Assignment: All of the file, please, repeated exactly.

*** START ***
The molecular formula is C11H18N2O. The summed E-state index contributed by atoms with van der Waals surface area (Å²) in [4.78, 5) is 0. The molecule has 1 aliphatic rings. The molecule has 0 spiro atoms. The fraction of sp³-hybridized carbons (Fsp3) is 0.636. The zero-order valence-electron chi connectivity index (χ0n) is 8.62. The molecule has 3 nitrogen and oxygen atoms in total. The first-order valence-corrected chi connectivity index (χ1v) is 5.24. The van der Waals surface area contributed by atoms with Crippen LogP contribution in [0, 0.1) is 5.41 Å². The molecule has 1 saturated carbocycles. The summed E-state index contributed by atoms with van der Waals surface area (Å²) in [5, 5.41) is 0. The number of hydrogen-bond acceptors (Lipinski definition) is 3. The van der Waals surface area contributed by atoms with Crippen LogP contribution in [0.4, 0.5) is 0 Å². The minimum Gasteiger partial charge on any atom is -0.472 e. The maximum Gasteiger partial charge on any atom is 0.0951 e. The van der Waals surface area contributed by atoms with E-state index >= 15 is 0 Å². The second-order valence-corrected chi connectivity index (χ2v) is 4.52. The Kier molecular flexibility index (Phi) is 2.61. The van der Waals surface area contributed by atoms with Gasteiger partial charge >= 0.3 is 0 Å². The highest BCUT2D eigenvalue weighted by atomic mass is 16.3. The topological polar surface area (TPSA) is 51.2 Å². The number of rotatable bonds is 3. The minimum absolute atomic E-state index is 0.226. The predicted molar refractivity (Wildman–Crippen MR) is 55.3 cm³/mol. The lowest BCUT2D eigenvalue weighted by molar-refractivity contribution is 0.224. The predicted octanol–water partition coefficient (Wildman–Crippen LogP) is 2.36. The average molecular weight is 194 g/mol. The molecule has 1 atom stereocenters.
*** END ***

The molecular formula is C11H18N2O. The summed E-state index contributed by atoms with van der Waals surface area (Å²) in [4.78, 5) is 0. The molecule has 1 aliphatic rings. The molecule has 0 spiro atoms. The fraction of sp³-hybridized carbons (Fsp3) is 0.636. The zero-order valence-electron chi connectivity index (χ0n) is 8.62. The molecule has 3 nitrogen and oxygen atoms in total. The first-order valence-corrected chi connectivity index (χ1v) is 5.24. The van der Waals surface area contributed by atoms with Crippen LogP contribution in [0, 0.1) is 5.41 Å². The molecule has 1 saturated carbocycles. The summed E-state index contributed by atoms with van der Waals surface area (Å²) in [5, 5.41) is 0. The number of hydrogen-bond acceptors (Lipinski definition) is 3. The van der Waals surface area contributed by atoms with Crippen LogP contribution in [0.4, 0.5) is 0 Å². The minimum Gasteiger partial charge on any atom is -0.472 e. The maximum Gasteiger partial charge on any atom is 0.0951 e. The van der Waals surface area contributed by atoms with E-state index >= 15 is 0 Å². The second-order valence-corrected chi connectivity index (χ2v) is 4.52. The Kier molecular flexibility index (Phi) is 2.61. The van der Waals surface area contributed by atoms with Gasteiger partial charge >= 0.3 is 0 Å². The highest BCUT2D eigenvalue weighted by atomic mass is 16.3. The topological polar surface area (TPSA) is 51.2 Å². The number of rotatable bonds is 3. The minimum absolute atomic E-state index is 0.226. The predicted molar refractivity (Wildman–Crippen MR) is 55.3 cm³/mol. The lowest BCUT2D eigenvalue weighted by molar-refractivity contribution is 0.224. The predicted octanol–water partition coefficient (Wildman–Crippen LogP) is 2.36. The average molecular weight is 194 g/mol. The molecule has 1 atom stereocenters.